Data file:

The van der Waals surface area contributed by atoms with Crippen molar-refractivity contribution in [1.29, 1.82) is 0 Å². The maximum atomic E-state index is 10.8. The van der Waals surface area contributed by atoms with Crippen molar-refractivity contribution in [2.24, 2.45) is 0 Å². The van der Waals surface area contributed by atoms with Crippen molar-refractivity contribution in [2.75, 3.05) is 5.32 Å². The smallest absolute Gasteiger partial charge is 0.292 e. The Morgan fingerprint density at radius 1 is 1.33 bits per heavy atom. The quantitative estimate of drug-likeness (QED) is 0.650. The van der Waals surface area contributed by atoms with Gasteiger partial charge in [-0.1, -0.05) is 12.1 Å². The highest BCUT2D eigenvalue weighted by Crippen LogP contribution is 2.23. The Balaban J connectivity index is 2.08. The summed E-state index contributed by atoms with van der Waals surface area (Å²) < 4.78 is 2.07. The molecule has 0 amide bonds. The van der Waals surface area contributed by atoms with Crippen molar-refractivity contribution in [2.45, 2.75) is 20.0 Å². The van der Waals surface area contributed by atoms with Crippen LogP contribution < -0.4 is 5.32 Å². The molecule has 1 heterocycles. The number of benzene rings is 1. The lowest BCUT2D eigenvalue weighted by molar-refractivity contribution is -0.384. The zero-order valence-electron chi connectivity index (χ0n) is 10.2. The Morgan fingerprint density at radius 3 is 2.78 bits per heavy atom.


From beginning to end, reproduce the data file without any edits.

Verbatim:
The van der Waals surface area contributed by atoms with Crippen molar-refractivity contribution in [1.29, 1.82) is 0 Å². The maximum atomic E-state index is 10.8. The van der Waals surface area contributed by atoms with Crippen molar-refractivity contribution in [2.24, 2.45) is 0 Å². The van der Waals surface area contributed by atoms with Crippen molar-refractivity contribution in [2.75, 3.05) is 5.32 Å². The smallest absolute Gasteiger partial charge is 0.292 e. The Morgan fingerprint density at radius 1 is 1.33 bits per heavy atom. The quantitative estimate of drug-likeness (QED) is 0.650. The van der Waals surface area contributed by atoms with Gasteiger partial charge in [-0.1, -0.05) is 12.1 Å². The highest BCUT2D eigenvalue weighted by Crippen LogP contribution is 2.23. The Balaban J connectivity index is 2.08. The summed E-state index contributed by atoms with van der Waals surface area (Å²) < 4.78 is 2.07. The molecule has 0 amide bonds. The van der Waals surface area contributed by atoms with Crippen molar-refractivity contribution in [2.45, 2.75) is 20.0 Å². The van der Waals surface area contributed by atoms with Crippen LogP contribution < -0.4 is 5.32 Å². The molecule has 1 heterocycles. The number of benzene rings is 1. The lowest BCUT2D eigenvalue weighted by molar-refractivity contribution is -0.384. The zero-order valence-electron chi connectivity index (χ0n) is 10.2. The Morgan fingerprint density at radius 3 is 2.78 bits per heavy atom.